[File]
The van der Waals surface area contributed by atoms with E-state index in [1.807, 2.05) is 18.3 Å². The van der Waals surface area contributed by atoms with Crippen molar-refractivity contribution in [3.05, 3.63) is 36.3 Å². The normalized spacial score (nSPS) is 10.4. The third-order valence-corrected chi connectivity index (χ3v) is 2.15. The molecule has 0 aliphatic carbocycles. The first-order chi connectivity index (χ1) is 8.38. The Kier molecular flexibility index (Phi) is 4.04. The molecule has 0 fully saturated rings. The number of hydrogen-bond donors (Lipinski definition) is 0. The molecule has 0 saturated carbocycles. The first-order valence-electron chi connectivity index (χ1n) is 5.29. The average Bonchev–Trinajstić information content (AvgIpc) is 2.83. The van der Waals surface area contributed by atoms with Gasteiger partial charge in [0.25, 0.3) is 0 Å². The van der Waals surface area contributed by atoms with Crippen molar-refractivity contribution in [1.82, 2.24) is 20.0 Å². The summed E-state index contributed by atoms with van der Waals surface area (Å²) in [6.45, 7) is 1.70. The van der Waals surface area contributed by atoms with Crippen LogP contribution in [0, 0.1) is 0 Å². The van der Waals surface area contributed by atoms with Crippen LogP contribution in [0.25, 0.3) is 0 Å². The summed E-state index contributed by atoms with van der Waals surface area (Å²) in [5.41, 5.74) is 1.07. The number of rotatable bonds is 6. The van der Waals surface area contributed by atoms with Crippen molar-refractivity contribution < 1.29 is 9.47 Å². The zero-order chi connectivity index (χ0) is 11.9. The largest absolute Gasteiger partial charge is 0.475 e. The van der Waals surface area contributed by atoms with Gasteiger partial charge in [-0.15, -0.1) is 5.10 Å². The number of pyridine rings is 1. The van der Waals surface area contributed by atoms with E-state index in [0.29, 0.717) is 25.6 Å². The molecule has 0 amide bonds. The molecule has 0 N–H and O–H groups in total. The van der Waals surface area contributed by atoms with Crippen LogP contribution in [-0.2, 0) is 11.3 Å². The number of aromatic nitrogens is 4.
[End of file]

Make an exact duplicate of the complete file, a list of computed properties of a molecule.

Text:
The van der Waals surface area contributed by atoms with E-state index in [1.807, 2.05) is 18.3 Å². The van der Waals surface area contributed by atoms with Crippen molar-refractivity contribution in [3.05, 3.63) is 36.3 Å². The normalized spacial score (nSPS) is 10.4. The third-order valence-corrected chi connectivity index (χ3v) is 2.15. The molecule has 0 aliphatic carbocycles. The first-order chi connectivity index (χ1) is 8.38. The Kier molecular flexibility index (Phi) is 4.04. The molecule has 0 fully saturated rings. The number of hydrogen-bond donors (Lipinski definition) is 0. The molecule has 0 saturated carbocycles. The first-order valence-electron chi connectivity index (χ1n) is 5.29. The average Bonchev–Trinajstić information content (AvgIpc) is 2.83. The van der Waals surface area contributed by atoms with Gasteiger partial charge in [0.25, 0.3) is 0 Å². The van der Waals surface area contributed by atoms with Crippen molar-refractivity contribution in [1.82, 2.24) is 20.0 Å². The summed E-state index contributed by atoms with van der Waals surface area (Å²) in [6.45, 7) is 1.70. The van der Waals surface area contributed by atoms with Crippen LogP contribution in [0, 0.1) is 0 Å². The van der Waals surface area contributed by atoms with Crippen LogP contribution in [0.25, 0.3) is 0 Å². The summed E-state index contributed by atoms with van der Waals surface area (Å²) in [5.41, 5.74) is 1.07. The number of rotatable bonds is 6. The van der Waals surface area contributed by atoms with Crippen molar-refractivity contribution < 1.29 is 9.47 Å². The zero-order chi connectivity index (χ0) is 11.9. The largest absolute Gasteiger partial charge is 0.475 e. The van der Waals surface area contributed by atoms with Gasteiger partial charge in [-0.15, -0.1) is 5.10 Å². The number of pyridine rings is 1. The van der Waals surface area contributed by atoms with E-state index in [0.29, 0.717) is 25.6 Å². The molecule has 0 amide bonds. The molecule has 0 N–H and O–H groups in total. The van der Waals surface area contributed by atoms with Crippen LogP contribution in [-0.2, 0) is 11.3 Å². The number of aromatic nitrogens is 4.